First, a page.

Diabetes Linked to Higher Colorectal Cancer Risk

Valerie DeBenedette
Valerie DeBenedette
5 Min Read

Diagnosis of type 2 diabetes was associated with a higher risk for colorectal cancer (CRC) in a large, prospectively followed U.S. cohort of mostly Black adults with low socioeconomic status.

Among over 54,000 participants in the Southern Community Cohort Study, 66% of whom were Black and 53% of whom had an annual income less than $15,000, diabetes was associated with increased CRC risk (HR 1.47, 95% CI 1.21-1.79), reported Shaneda Warren Andersen, PhD, of the University of Wisconsin-Madison, and colleagues.

The associated risk was even higher in certain participants, they noted in JAMA Network Open:

  • Those who had not undergone a colonoscopy (HR 2.07, 95% CI 1.16-3.67)
  • Those with a history of smoking (HR 1.62, 95% CI 1.14-2.31)
  • Those with recent diabetes diagnoses (diabetes duration <5 years compared with 5-10 years: HR 2.55, 95% CI 1.77-3.67)

“Our finding that shorter duration of diabetes is associated with elevated CRC risk may be partially attributable to increased interactions with the healthcare system after diabetes diagnosis, allowing for cancer screening opportunities,” Andersen and team wrote. “The increase in CRC testing may initially increase CRC through the detection of prevalent CRCs and over the long term may result in reduced risk of CRC due to screening’s preventive function against CRC.”

“Increased interactions with the healthcare system following a diabetes diagnosis, including increased referrals to CRC screening, may be important for mitigating the harm of diabetes-related metabolic dysfunction, particularly in early diabetes, on CRC risk,” Andersen and team concluded.

Previous epidemiology studies have pointed to a link between diabetes and a greater risk of CRC, potentially due to diabetes-related hyperglycemia and hyperinsulinemia, which may support the growth of cancer cells. In addition, hyperinsulinemia may increase risk of CRC by “facilitating glucose uptake in tumor cells and by interacting with insulin receptors to activate proliferative signaling pathways,” they noted.

In an email to MedPage Today, Robert Gabbay, MD, PhD, chief scientific and medical officer of the American Diabetes Association, wrote, “Sadly, this is not so surprising. People with diabetes, and in particular those with obesity, are at increased risk for a series of different cancers.”

This study “highlights the importance of ensuring appropriate screening for colorectal cancer,” he added. “Being able to identify precancerous lesions and ensure close follow-up is a very effective way to lower the risk of colorectal cancer.”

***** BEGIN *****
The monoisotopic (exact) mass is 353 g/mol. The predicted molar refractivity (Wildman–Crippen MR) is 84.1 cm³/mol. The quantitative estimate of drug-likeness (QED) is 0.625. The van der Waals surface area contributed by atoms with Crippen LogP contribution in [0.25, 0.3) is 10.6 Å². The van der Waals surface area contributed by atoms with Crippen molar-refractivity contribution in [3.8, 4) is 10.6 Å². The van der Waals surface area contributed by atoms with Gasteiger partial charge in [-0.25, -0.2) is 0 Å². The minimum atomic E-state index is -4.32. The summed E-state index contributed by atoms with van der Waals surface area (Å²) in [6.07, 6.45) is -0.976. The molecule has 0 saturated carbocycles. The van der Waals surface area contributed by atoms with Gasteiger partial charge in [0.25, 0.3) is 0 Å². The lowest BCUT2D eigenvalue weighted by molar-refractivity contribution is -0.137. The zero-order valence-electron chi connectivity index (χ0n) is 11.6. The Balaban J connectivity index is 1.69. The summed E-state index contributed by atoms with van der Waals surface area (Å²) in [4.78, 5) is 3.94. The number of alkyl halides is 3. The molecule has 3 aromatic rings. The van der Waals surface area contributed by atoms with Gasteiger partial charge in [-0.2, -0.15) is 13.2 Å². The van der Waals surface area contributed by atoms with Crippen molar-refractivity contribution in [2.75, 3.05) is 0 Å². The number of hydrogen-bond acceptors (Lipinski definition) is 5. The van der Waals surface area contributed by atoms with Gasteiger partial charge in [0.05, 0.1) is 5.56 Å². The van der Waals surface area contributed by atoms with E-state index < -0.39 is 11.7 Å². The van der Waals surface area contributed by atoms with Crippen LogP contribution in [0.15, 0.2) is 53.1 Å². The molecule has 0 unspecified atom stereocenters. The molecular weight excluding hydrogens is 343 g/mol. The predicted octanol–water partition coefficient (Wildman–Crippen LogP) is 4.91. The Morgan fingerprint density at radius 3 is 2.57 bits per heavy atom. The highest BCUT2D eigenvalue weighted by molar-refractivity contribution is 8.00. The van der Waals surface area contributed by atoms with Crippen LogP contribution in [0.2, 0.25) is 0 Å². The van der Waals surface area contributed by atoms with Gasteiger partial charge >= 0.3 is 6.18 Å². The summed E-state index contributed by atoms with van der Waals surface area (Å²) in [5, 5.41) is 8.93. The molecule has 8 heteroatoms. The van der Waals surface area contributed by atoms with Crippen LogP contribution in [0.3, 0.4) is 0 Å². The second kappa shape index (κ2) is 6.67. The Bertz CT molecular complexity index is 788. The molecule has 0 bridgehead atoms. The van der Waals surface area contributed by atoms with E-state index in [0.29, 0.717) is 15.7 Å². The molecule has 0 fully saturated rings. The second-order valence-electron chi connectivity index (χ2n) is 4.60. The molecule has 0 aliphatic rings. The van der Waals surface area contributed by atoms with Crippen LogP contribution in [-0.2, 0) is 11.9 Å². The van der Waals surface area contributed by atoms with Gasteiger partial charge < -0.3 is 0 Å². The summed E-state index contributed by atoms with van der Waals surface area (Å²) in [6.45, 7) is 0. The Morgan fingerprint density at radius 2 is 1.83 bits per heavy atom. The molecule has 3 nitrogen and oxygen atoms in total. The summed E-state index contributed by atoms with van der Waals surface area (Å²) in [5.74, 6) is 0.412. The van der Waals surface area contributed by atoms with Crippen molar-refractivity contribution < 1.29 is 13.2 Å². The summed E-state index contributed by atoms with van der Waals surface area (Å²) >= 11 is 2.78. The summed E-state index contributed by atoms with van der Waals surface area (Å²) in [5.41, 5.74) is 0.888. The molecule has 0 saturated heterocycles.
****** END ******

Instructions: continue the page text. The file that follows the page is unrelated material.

This study used data on 54,597 people in the Southern Community Cohort Study, which recruited participants in 12 southeastern states from 2002 to 2009, who then completed three follow-up surveys by 2018. Most of the participants were recruited from community health centers. Median age at enrollment was 51 years, and 64% were women.

Participants self-reported physician’s diagnosis of diabetes and racial identity. A diagnosis of CRC was identified via state cancer registries and the National Death Index.

Of the 25,992 participants with diabetes, 289 developed CRC compared with 197 of the 28,605 participants without diabetes.

Consistent with previous research, the researchers did not observe effect modification by body mass index for the association between diabetes and CRC risk.

Andersen and team noted that “undiagnosed diabetes within the study population is a significant issue in diabetes research and may attenuate associations toward the null.”

In addition, the study relied on self-reported diabetes diagnosis instead of medical records or blood testing, which is a limitation.

Disclosures

This work was supported by the National Cancer Institute and the University of Wisconsin, Madison, Office of Vice Chancellor for Research and Graduate Education with funding from the Wisconsin Alumni Research Foundation and the University of Wisconsin Carbone Cancer. The Southern Community Cohort Study is supported by the National Cancer Institute, including special allocations from the American Recovery and Reinvestment Act.

The study authors reported no conflicts of interest.

Gabbay has reported consulting for Onduo, Vida, Lark, Health Reveal, and Form Health.

Primary Source

JAMA Network Open

Source Reference: Lawler T, et al “Type 2 diabetes and colorectal cancer risk” JAMA Netw Open 2023; DOI: 10.1001/jamanetworkopen.2023.43333.

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